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Friday, September 30, 2005
An expected end
"For I know the thoughts that I think toward you, says the Lord, thoughts of peace, and not of evil, to give you an expected end." Jeremiah 29:11

How is it that one is able to endure trials, suffering, or times of extreme loneliness? What makes those times "bearable"? It is the expected end. Knowing the end result gives courage to face the pain. Is it worth 12 hours of labor to bring forth a child? Is it worth 3 years of orthodontic work to have straight teeth? Is it worth years of intense training to win an Olympic medal? There are those who would answer a hearty "yes!" to those questions.

But what if the end result is unknown? What then? That is when faith kicks in and you look to the Lord who says "I know!" He spoke these words to a nation of people who were held captive in a foreign land. Doomsday prophets predicted they would never return to their homeland. But God reminded them that His good and peaceable thoughts were still with them, that He knew the expected end which He would give them. In the meantime, He told them to continue on with day-to-day business, seek peace, pray to the Lord. (vs. 4-7)

This reminds me of something one of my Bible teachers told me years ago that I have never forgotten. At the time I thought it sounded really strange. She said "Don't waste your suffering." To always be looking back wishing for former days will not only lead to discouragement, but will rob me of the blessing of living this day and learning the lessons God has for me. Whatever purpose God has in the valleys can only be found there. It is enough for me to know that He knows the expected end.

To our prayer partners, I want to say "thanks" once again. The pain Malcom was experiencing earlier this week is gone. I know it is because of your prayers. Among other things these days he is able to do some work on a college course he is preparing to teach. We look forward to the day when we can return to our adopted "homeland" of Taiwan. Keep praying!

posted at 12:39 AM  

Tuesday, September 27, 2005
Does God answer prayer?
"And all things, whatever you ask in prayer, believing, you shall receive." Matthew 21:22

This is a question that I have struggled with since our daughter Sue drowned last year. At one point I could not even pray, or if I did it was without faith because in my pain I thought, "God is going to do what He wants to do anyway, so why bother asking." Suddenly my prayers seemed useless. I looked in the Bible at those promises which seemed to guarantee that whatever I asked God would do and experientially realized that couldn't possibly be the meaning of those verses! If not, then what do they mean?

I think the answer lies in rightly dividing the Word of Truth. (1 Timothy 2:15) Comparing scripture with scripture I find that answered prayer isn't me telling God what I want and Him giving it. It involves faith, holy living, right motives, asking according to His will, and relinquishing the control or outcome totally to Him alone. Prayer says...God, here is what I want, but You alone are God, You alone know if this is best for me, so I trust You.

Asking and receiving is only a small part of the purpose of prayer. The greater part is recognizing I need Him, realizing He is able to meet my needs, and believing that in the grand scheme of things, He will do what is best for me, His beloved child.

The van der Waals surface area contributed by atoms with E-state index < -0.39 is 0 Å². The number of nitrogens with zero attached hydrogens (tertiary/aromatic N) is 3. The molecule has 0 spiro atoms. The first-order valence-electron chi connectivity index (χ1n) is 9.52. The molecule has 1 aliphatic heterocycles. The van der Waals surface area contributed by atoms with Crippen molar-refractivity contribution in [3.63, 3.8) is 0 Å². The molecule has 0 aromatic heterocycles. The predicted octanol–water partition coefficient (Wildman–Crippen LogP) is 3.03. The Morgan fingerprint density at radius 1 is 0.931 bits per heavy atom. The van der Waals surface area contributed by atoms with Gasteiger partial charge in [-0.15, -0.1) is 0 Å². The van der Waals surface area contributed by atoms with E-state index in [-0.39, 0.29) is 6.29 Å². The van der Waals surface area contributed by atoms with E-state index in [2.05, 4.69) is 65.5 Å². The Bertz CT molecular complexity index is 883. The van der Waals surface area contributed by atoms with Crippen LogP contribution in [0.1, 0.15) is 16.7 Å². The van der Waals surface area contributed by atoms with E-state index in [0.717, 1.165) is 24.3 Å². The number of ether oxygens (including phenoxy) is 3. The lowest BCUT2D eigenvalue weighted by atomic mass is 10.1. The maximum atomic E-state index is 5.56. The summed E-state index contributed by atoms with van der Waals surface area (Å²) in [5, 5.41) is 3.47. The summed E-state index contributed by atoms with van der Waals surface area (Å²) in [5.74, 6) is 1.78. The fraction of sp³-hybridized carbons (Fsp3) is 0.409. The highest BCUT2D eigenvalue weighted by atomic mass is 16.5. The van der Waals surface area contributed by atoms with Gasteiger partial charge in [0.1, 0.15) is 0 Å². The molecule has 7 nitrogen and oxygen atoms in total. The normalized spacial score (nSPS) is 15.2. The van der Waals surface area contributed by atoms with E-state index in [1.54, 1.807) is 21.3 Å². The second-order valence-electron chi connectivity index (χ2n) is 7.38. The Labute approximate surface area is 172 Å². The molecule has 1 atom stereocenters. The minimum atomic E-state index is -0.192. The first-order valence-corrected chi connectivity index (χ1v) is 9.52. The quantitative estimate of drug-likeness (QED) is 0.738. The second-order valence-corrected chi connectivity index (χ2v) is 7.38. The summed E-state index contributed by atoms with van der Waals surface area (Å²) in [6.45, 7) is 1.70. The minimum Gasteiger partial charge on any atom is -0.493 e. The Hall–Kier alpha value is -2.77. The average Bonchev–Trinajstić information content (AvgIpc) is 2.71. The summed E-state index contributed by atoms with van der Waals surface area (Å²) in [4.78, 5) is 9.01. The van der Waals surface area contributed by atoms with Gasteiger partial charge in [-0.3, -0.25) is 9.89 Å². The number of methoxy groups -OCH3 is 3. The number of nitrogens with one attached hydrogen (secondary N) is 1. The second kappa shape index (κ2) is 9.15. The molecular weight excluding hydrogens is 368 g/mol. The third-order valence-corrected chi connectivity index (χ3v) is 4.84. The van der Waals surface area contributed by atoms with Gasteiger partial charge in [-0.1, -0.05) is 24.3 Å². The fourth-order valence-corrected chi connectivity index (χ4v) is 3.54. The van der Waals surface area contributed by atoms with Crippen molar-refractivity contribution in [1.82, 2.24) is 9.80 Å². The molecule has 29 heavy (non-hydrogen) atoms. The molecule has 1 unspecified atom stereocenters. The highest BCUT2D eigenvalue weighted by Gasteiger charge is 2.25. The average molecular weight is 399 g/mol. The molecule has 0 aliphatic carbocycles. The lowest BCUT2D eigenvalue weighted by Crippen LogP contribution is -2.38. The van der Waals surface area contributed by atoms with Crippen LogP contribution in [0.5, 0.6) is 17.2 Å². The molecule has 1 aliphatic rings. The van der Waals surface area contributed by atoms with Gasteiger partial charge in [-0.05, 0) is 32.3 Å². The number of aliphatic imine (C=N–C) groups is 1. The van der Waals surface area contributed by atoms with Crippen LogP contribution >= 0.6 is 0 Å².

Malcom is into what is usually his "up" week after chemo the previous week. He does have more energy and better appetite than last week. But there is some new pain that has us both a little anxious. Oh how we desire that the cancer is abating, but when there is something new like this, it is easy to begin to fear again. So, I ask you to continue to pray for a miracle. Once again we reaffirm our faith in God's perfect understanding and unfailing faithfulness.

posted at 11:37 AM  

Saturday, September 24, 2005
Pray for our friend
"And the Lord turned the captivity of Job, when he prayed for his friends..." Job 42:10

One of the best ways I've found to pull myself up out of depression, self-pity, or any kind of introspective thinking is to focus outside of "my world" and see those around me who need prayer. Every circumstance of life can become either larger or smaller depending on your perspective. Take Job....he certainly had every reason to feel sorry for himself. After all, he was a just and upright man who endured more pain of every sort than seems humanly possible to endure: loss of material possessions, loss of all his children, loss of his health, loss of his standing in the community, misunderstood by his friends. But it all was about to come to an end. God was fed up with Job's friends. It was only when Job prayed for his friends that God accepted their sacrifices and God turned the page on Job's suffering.

Will you join us in praying for a friend? There is a young man named Michael who we met during one of Malcom's hospital stays. (After that he was sort of "adopted" by several in our family.) Michael has leukemia and was just told today that the cancer is back, it is no longer in remission. I want to ask you to pray for Michael, that God will heal his body and that God will reveal Himself to him in a very real way.

Eyes off self, focusing on a friend, looking to Jesus for health and healing. It's a great recipe for living.

posted at 11:36 PM  

Understanding Holiness
"There is none holy as the Lord: for there is none beside thee: neither is there any rock like our God." 1 Samuel 2:2